Meanwhile, there’s something the war-torn people of Lake Town seek as well as the elves that are both found within the now heavily barricaded Lonely Mountain. The only problem is King Thorin, still suffering from the unshakable bonds of dragon sickness, is unwilling to re-pay his previously agreed upon debts to the people of Lake Town and of course he wants nothing to do with letting the elves in either. The stupid thing here is the fact that it’s only a company of 13 dwarves against a whole army of elves, not to mention all the people of Lake Town who were still capable of fighting. Did I forget to mention the armies of marching Orcs and all the various monsters they bring with them? Needless to say, it’s not looking good for the 13 dwarves.
So what’s hobbit Bilbo Baggins (Freeman) supposed to do about it all? Well, he better do something or else there’s going to be one big battle happening. Oh wait! That’s kind of the point of this whole movie, right? I mean that’s the film’s title. So yes, all spoilers aside, there’s eventually a huge battle to be had that in typical Lord of the Rings fashion I guess you can coin it as epic in its own right.
First things first, The Hobbit The Battle of the Five Armies moves very fast for a Lord of the Rings film. However, that’s a blessing to me! My only complaint is it didn’t feel like a cohesive stand alone entry, but I digress. We should be happy we finally get a lot of action in the Hobbit series. We sat through enough slow moments in the first two entries. I still think this whole Hobbit series could have been and should have only been two films and that’s it, but like Thorin I suffer personally in real life from dragon sickness so I can understand the studios desire to make as much money as possible by milking this franchise for everything it conceivably could.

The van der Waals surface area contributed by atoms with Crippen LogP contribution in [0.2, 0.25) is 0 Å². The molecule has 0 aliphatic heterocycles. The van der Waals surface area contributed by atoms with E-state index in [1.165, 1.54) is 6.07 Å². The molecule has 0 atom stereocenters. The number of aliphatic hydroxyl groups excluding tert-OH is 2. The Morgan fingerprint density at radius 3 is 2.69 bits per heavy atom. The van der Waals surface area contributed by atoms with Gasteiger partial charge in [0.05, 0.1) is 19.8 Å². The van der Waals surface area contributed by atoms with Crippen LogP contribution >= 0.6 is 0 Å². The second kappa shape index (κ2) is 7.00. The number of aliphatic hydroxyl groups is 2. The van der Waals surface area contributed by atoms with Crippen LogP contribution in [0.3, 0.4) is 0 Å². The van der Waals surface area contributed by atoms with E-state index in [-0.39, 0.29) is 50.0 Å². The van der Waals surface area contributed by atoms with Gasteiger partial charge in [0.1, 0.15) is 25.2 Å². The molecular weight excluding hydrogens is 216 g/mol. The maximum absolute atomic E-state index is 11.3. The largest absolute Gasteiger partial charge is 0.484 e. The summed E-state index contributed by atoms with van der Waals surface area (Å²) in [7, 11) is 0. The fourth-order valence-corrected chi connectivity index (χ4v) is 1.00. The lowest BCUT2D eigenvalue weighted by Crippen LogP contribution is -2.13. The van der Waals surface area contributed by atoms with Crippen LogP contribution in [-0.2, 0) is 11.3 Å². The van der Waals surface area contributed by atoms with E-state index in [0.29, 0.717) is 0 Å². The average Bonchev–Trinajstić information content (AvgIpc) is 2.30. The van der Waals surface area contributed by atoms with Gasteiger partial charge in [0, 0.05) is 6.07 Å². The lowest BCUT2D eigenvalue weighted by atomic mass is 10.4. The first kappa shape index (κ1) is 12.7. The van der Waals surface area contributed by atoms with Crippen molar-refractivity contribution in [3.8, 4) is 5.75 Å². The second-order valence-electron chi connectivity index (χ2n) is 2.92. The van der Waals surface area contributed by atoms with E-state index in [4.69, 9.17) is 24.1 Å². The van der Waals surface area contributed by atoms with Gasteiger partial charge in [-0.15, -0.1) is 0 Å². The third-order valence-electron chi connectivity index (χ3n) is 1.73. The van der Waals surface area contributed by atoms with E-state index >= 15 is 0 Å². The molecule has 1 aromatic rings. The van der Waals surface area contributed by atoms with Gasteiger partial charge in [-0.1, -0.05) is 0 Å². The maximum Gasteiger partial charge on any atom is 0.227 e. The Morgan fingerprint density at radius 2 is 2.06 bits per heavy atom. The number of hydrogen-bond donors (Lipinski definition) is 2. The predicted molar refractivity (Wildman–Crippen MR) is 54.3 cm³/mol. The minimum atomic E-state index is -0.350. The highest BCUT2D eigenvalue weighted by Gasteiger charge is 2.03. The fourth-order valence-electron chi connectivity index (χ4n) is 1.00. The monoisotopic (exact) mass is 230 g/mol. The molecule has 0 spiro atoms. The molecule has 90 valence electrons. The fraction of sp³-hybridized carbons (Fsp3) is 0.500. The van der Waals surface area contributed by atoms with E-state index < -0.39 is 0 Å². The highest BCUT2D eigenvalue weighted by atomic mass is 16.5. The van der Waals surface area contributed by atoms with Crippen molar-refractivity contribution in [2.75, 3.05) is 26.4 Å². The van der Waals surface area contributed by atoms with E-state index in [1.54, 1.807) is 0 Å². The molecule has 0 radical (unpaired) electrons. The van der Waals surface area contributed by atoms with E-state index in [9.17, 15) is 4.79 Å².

If you like long battle scenes, you won’t be disappointed here because you won’t be burdened with pretty much anything else. Sure there’s a couple speeches and dramatic moments here and there, not to mention some comedic ones too, but for the most part this entry is darker and action packed for all parties involved. So in that respect, The Hobbit The Battle of the Five Armies is definitely the most entertaining installment because of its brisker pace. However, that trait alone doesn’t make it a perfect film. In fact, despite this quicker pace I mention, it still earned the same film score from me as the first two glacier-melting films did. Boo!
I can’t believe as being a hardcore lover of action films that I’m going to say this, but the battle scenes were too long here. They grew tiresome and a bit repetitious, not to mention the inconsequential romances throughout too. It just felt like everything here was just a placeholder so this book would fit nicely between The Hobbit: The Desolation of Smaug and The Lord of the Rings: The Fellowship of the Ring, much like Revenge of the Sith did in the Star Wars saga, but unlike the latter which used a brisk pace to nicely wrap things up our Hobbit film here seemed to drudge along making sure you did not forget how we got here and back again to The Fellowship. It just all felt too forced to me. The performances were all fine, but by the film’s ending I just didn’t care anymore. I also have some serious problems with the film’s storytelling here too, but to go into those would be divulging spoilers and that’s just not my style.